The news that the Barclays boss will be investigated after trying to identify the author of a letter that was classed as blowing the whistle has caused concern amongst those in the banking industry. This story comes on the back of the Financial Conduct Authority trying to encourage a culture which encourages individuals to blow the whistle.
Banking is not the only sector which struggles with whistleblowers and how to treat them.
We asked HR advisory service Peninsula what steps employers should take to improve their approach to whistleblowers. HR Director Alan Price explained:
“The first thing to note is that whistleblowers are often perceived as a negative occurrence, however, employers need to ensure a negative culture around blowing the whistle is not prevalent in their business. Encouraging employees to bring up concerns internally, rather than seeking external sources, will allow the errors or concerns to be addressed as soon as possible by the correct individuals.
“Whistleblowing is the term commonly used for making a disclosure in the public interest. Workers make qualifying disclosures where they reasonably believe that one of the following is happening, has happened or is likely to happen in the future: a criminal offence; a breach of a legal obligation; a miscarriage of justice; danger to health and safety; damage to the environment and a deliberate attempt to conceal any of these. If the individual reasonably believes this is in the public interest, i.e. it doesn’t relate solely to the person making the complaint, then it is a qualifying disclosure. Where the requirements aren’t met, the worker hasn’t made a public interest disclosure however it’s important that their concerns are not ignored and are addressed through a different method, for example, through informal resolution or the normal grievance procedure.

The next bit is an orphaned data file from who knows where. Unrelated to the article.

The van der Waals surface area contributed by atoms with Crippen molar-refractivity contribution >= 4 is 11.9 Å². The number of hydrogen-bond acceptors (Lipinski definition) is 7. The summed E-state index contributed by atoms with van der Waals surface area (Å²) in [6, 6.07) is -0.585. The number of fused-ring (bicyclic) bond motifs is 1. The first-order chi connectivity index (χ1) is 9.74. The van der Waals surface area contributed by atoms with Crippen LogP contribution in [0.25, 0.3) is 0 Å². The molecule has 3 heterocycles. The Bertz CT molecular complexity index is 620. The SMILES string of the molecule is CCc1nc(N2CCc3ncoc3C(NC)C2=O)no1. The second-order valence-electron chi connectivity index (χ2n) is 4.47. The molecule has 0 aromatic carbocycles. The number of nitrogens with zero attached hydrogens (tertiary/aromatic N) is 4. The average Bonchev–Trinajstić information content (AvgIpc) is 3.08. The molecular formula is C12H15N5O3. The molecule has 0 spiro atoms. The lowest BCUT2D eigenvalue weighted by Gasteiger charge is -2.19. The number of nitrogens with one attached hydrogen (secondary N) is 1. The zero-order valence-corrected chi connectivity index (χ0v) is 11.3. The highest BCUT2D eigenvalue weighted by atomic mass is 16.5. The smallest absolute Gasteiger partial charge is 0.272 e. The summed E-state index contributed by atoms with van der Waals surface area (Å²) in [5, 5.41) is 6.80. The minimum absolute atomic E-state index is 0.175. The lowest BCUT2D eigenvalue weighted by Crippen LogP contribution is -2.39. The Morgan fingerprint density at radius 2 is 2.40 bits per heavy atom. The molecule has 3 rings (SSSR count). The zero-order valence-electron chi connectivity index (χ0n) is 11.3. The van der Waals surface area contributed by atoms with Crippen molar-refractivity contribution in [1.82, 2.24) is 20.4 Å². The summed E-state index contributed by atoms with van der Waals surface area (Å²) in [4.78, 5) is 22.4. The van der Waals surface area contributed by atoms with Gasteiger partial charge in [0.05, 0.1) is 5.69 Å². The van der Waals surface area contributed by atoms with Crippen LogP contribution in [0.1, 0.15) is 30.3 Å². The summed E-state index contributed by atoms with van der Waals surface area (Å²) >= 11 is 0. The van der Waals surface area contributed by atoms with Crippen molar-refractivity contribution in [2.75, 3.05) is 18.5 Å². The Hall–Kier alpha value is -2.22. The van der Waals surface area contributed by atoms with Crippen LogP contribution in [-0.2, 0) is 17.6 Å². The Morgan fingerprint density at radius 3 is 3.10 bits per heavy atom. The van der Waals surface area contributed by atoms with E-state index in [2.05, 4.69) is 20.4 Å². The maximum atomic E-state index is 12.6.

“Once the whistle has been blown, employers should not ignore the disclosure as this could lead to the employee making further complaints. Most companies have a whistleblowing policy that should be followed. This generally outlines the process for investigation, meeting with the person making the disclosure or any individuals named in the disclosure, feedback and how to address the issue going forwards. Policies will usually specify the person to whom the disclosure should be made to, generally a prescribed person, which should help encourage disclosures being made in the correct manner. Any clauses relating to anonymity of the whistleblower, for example, that this will be maintained throughout the process, should be adhered to unless the anonymity makes it impossible for the disclosure to be addressed by those responsible for implementing the process.
“Whistleblowers who make a qualifying disclosure are protected by the law from being dismissed of victimised because they have blown the whistle. If the main reason for the dismissal is the disclosure, then the employee will be entitled to bring an automatic unfair dismissal claim without having any length of service.”